In The Ivory Caribou, Caroline McCullagh has created an enduring love story between a sixty-year-old woman and a man of unusual ethnicity. The author’s real love, though, is of anthropology, history, and language. She is a luminous storyteller and wordsmith of the highest order.
Richard Lederer, author of
Anguished English and Amazing Words
Anne, a sixty-year-old woman, mourns the passing of her husband and vows to carry on his unfinished work, that of finding the lost years of her father-in-law’s disappearance.
Her search takes her to unfamiliar places: the Arctic and the countryside of France during World War I. The well-paced story is at once an adventure and a mystery.
Drawn to the title, I was not sure what a caribou was, and looked it up. Yes, it was a large deer of the northern and arctic regions that has antlers in both the male and the female. Did that mean they were equally strong?
I remember the first time I ever saw a caribou was one Christmas when I bought my two-year-old to the Civic Center of Santa Clara, CA, to see the several live caribous on exhibit in red circus wagons. She was so stunned by their hugeness that she could not speak. All she could do was bring her two chubby hands up to her cheeks, and with wide-open eyes and mouth, stare in disbelief.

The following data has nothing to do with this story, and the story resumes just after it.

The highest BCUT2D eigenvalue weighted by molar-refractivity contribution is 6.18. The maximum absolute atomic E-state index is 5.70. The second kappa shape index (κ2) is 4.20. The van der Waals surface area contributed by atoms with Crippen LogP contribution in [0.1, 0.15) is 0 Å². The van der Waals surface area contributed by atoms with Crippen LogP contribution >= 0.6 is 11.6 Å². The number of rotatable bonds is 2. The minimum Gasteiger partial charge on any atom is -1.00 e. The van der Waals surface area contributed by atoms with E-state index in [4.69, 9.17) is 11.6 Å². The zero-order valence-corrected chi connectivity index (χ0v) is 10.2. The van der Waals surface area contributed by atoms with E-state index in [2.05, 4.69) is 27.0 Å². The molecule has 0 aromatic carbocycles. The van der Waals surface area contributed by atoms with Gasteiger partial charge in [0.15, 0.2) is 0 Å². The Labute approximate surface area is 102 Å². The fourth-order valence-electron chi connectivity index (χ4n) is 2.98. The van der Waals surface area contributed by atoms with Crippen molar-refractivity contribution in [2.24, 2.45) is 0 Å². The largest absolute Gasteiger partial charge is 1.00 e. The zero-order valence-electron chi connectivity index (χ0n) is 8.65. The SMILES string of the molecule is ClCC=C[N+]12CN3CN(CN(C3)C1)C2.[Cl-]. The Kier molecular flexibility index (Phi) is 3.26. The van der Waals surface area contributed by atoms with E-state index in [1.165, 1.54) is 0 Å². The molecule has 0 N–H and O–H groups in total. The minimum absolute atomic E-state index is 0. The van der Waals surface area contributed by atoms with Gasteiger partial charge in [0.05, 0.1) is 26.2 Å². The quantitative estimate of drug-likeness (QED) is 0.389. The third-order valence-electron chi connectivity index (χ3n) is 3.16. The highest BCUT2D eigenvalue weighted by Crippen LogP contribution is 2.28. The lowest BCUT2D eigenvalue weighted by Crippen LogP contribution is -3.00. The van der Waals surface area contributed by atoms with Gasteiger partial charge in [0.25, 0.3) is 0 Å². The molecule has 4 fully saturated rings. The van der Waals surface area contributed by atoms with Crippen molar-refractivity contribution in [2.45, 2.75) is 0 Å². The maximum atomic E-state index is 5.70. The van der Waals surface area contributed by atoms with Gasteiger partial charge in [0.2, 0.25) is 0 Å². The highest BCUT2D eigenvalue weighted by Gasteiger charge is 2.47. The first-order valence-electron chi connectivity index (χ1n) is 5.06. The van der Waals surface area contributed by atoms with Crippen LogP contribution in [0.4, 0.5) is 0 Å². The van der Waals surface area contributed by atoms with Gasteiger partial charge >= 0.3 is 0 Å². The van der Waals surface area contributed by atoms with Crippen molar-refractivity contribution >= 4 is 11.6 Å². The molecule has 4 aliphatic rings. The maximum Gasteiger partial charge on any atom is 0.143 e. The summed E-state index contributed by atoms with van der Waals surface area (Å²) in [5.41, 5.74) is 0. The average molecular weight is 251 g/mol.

McCullagh’s sharp, understated humor in the dialogue brings us to the present locale in San Diego, where mariachi music plays on the radio and housekeepers become sage confidants.
There is much we can learn from cultures different from ours. The author shares her fascination and life-long love of the Inuit with us and we are better for it. We are drawn in to the love affair that develops between Anne and a man very different from her. Like her, we are changed by the experience. I totally enjoyed reading this book.